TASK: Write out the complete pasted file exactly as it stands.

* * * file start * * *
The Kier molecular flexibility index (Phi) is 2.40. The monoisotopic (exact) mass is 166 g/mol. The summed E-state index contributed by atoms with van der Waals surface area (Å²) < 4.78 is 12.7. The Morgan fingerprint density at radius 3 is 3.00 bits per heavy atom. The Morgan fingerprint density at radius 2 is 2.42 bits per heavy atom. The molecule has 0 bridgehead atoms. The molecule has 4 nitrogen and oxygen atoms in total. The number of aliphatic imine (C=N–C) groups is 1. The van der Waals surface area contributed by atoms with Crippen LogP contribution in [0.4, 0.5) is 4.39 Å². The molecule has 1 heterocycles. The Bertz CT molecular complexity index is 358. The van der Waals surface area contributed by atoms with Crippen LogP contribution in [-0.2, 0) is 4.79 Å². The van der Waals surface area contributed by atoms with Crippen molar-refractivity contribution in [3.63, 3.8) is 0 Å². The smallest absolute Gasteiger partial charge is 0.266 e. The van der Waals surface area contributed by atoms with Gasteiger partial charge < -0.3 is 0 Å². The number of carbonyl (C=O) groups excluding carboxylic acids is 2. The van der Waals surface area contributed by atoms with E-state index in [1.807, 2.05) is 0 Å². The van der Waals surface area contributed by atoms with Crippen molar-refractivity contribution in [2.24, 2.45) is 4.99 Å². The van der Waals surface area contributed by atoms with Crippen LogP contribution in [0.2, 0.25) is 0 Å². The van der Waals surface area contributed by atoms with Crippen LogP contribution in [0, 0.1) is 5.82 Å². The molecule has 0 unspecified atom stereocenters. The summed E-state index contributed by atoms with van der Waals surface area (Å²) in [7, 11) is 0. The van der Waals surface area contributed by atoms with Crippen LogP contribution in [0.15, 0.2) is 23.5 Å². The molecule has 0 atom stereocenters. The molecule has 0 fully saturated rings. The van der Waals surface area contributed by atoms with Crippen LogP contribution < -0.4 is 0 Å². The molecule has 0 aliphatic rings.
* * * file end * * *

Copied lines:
The Kier molecular flexibility index (Phi) is 2.40. The monoisotopic (exact) mass is 166 g/mol. The summed E-state index contributed by atoms with van der Waals surface area (Å²) < 4.78 is 12.7. The Morgan fingerprint density at radius 3 is 3.00 bits per heavy atom. The Morgan fingerprint density at radius 2 is 2.42 bits per heavy atom. The molecule has 0 bridgehead atoms. The molecule has 4 nitrogen and oxygen atoms in total. The number of aliphatic imine (C=N–C) groups is 1. The van der Waals surface area contributed by atoms with Crippen LogP contribution in [0.4, 0.5) is 4.39 Å². The molecule has 1 heterocycles. The Bertz CT molecular complexity index is 358. The van der Waals surface area contributed by atoms with Crippen LogP contribution in [-0.2, 0) is 4.79 Å². The van der Waals surface area contributed by atoms with Crippen molar-refractivity contribution in [3.63, 3.8) is 0 Å². The smallest absolute Gasteiger partial charge is 0.266 e. The van der Waals surface area contributed by atoms with Gasteiger partial charge < -0.3 is 0 Å². The number of carbonyl (C=O) groups excluding carboxylic acids is 2. The van der Waals surface area contributed by atoms with E-state index in [1.807, 2.05) is 0 Å². The van der Waals surface area contributed by atoms with Crippen molar-refractivity contribution in [2.24, 2.45) is 4.99 Å². The van der Waals surface area contributed by atoms with Crippen LogP contribution in [0.2, 0.25) is 0 Å². The van der Waals surface area contributed by atoms with Crippen LogP contribution in [0, 0.1) is 5.82 Å². The molecule has 0 unspecified atom stereocenters. The summed E-state index contributed by atoms with van der Waals surface area (Å²) in [7, 11) is 0. The van der Waals surface area contributed by atoms with Crippen LogP contribution in [0.15, 0.2) is 23.5 Å². The molecule has 0 atom stereocenters. The molecule has 0 fully saturated rings. The van der Waals surface area contributed by atoms with Crippen LogP contribution < -0.4 is 0 Å². The molecule has 0 aliphatic rings.